She is myopic and wears glasses. She is now almost blind. What is the SINGLE most likely diagnosis?

A 32 year old woman has progressive decrease in vision over the past 3 years on both eyes. She is myopic and wears glasses. She is now almost blind. What is the SINGLE most likely diagnosis?

A. Cataract
B. Glaucoma
C. Retinopathy
D. Uveitis
E. Keratitis

The symptoms and progressive decrease in vision and myopia point towards openangle glaucoma. Although the age does not correlate with open-angle glaucoma as it is very rare before the age of 40, the other options given are much less likely.

Simple (primary) open-angle glaucoma is present in around 2% of people older than 40 years. Other than age, risk factors that need to be known for PLAB include: - family history - black patients - myopia

Note: The incidence increases with age, most commonly presenting after the age of 65 (and rarely before the age of 40).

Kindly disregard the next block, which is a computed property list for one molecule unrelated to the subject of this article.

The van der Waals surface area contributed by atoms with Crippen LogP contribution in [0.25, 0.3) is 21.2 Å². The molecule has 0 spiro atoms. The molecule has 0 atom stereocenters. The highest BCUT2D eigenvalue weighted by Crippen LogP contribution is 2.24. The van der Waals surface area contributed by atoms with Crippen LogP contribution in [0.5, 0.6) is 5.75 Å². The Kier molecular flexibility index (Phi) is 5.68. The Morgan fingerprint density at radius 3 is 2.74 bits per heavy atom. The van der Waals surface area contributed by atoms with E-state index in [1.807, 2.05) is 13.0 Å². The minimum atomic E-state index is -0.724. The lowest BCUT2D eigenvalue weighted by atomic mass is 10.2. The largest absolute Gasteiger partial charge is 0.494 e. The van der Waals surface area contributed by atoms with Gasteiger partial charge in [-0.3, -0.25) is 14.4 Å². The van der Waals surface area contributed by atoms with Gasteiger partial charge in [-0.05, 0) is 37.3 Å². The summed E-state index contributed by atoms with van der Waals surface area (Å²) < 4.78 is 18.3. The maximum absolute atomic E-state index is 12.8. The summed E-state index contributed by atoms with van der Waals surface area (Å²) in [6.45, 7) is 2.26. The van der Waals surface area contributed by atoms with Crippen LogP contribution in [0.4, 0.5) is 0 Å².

Unfortunately, in the vast majority of cases, patients are asymptomatic. Because initial visual loss is to peripheral vision and the field of vision is covered by the other eye, patients do not notice visual loss until severe and permanent damage has occurred, often impacting on central (foveal) vision. By then, up to 90% of the optic nerve fibres may have been irreversibly damaged

Open-angle glaucoma may be detected on checking the IOPs and visual fields of those with affected relatives. Suspicion may arise during the course of a routine eye check by an optician or GP, where abnormal discs, IOPs or visual fields may be noted.

Features may include - peripheral visual field loss - nasal scotomas progressing to ‘tunnel vision’ - decreased visual acuity - optic disc cupping